Another element that led to the decline of the ulama was modernity, here referring to the broad intellectual, economic, political, and social transformation that started in the West and spread to the rest of the world. These transformations did not emerge organically from within the Muslim world, but were imposed through colonization. That such drastic changes could be imposed upon their society forced many Muslims to question why they fell behind the West, which was undeniably more advanced from a technological and economic perspective.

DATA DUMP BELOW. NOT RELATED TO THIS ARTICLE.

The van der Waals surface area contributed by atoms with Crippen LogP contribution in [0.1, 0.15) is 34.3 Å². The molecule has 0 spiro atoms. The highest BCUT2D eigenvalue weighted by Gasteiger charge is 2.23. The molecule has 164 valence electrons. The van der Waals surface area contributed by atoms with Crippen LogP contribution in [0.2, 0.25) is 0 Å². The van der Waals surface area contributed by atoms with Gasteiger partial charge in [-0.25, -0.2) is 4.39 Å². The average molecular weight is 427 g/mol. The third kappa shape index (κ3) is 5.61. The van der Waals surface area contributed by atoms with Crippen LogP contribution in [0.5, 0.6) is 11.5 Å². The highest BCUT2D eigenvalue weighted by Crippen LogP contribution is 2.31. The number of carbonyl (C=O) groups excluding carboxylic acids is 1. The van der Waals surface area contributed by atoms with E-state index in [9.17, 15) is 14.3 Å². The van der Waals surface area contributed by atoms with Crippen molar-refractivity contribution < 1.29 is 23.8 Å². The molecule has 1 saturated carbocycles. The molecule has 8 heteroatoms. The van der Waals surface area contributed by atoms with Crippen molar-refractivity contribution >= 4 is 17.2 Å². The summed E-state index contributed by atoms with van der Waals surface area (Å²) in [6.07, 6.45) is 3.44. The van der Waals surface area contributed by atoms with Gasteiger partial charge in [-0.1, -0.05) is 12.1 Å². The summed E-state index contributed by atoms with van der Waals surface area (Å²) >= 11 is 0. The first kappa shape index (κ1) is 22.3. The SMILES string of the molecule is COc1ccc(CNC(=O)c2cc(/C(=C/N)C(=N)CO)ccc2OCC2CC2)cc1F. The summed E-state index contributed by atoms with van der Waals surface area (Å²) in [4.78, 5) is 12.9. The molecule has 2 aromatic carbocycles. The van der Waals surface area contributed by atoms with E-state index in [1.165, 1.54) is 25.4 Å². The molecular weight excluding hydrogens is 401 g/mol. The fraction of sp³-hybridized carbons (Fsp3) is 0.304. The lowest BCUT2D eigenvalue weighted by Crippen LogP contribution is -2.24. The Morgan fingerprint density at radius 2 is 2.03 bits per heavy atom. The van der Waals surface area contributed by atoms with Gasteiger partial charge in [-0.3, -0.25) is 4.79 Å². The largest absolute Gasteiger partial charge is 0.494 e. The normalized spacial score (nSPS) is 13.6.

In answering this question, several modernist reformers such as Muhammad ʿAbduh (d. 1905) emerged, arguing that the ulama and their pedagogical methods were outdated and were part of the problem. These reformers pushed for a transformation of the educational systems of the Muslim world, resulting in the establishment of modern universities modeled after European institutions. This transformation further contributed to the destabilization of the ulama’s monopoly over Islamic education.